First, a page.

"The type of Cryptococcus on Vancouver Island comes from warm climates such as Northern Australia and is particularly dangerous even in healthy people so it is very important to study the emergence of this infectious disease," says Paul Kubes, PhD, a co-author on this study and Director of the Snyder Institute for Infection, Immunity and Inflammation .

There are 37 different species of Cryptococcus and various strains have been affecting people in Africa and Australia. Vancouver Island has only recently been infected with the fungus and has one of the highest rates of infection in the world.

This research was funded by the Lung Association of Alberta & NWT as well as Alberta Innovates – Health Solutions (funded by the Alberta Heritage Foundation for Medical Research Endowment Fund).

The full research article can be found here: http://www.jci.org/articles/view/41963

Video: Cryptococcus in the blood vessel:
http://www.youtube.com/watch?v=-uu7ciwX0MI

Marta | EurekAlert!
Further information:
http://www.ucalgary.ca

Further reports about: Cryptococcus neoformans Infection Snyder inflammation

More articles from Studies and Analyses:

nachricht The Great Unknown: Risk-Taking Behavior in Adolescents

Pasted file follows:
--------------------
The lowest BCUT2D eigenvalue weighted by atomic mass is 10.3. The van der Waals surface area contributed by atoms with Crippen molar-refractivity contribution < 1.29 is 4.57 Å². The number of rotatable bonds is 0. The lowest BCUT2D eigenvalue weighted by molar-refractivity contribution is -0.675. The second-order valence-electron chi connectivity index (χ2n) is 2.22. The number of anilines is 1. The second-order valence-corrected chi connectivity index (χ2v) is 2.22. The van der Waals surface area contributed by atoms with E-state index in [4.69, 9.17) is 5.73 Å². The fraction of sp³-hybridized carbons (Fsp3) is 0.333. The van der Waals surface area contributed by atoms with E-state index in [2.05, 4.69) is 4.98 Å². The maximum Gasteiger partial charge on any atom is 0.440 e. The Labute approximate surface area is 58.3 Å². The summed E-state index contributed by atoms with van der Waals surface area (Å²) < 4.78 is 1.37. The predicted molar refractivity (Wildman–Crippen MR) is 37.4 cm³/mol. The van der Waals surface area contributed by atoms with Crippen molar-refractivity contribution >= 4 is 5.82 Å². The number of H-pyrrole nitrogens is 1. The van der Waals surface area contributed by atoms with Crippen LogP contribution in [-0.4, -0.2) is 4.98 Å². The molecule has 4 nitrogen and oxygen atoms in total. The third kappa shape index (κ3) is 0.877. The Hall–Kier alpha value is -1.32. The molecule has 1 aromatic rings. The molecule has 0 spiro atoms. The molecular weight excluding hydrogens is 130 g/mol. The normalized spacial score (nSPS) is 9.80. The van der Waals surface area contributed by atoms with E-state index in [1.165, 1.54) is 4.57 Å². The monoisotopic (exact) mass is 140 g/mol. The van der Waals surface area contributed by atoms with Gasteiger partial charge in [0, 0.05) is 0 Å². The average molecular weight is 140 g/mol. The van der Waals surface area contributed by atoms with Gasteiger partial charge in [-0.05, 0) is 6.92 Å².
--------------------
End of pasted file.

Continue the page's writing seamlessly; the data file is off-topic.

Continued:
19.01.2017 | Max-Planck-Institut für Bildungsforschung

nachricht A sudden drop in outdoor temperature increases the risk of respiratory infections
11.01.2017 | University of Gothenburg

All articles from Studies and Analyses >>>

The most recent press releases about innovation >>>

Die letzten 5 Focus-News des innovations-reports im Überblick:

Im Focus: Quantum optical sensor for the first time tested in space – with a laser system from Berlin

For the first time ever, a cloud of ultra-cold atoms has been successfully created in space on board of a sounding rocket. The MAIUS mission demonstrates that quantum optical sensors can be operated even in harsh environments like space – a prerequi-site for finding answers to the most challenging questions of fundamental physics and an important innovation driver for everyday applications.

According to Albert Einstein's Equivalence Principle, all bodies are accelerated at the same rate by the Earth's gravity, regardless of their properties. This...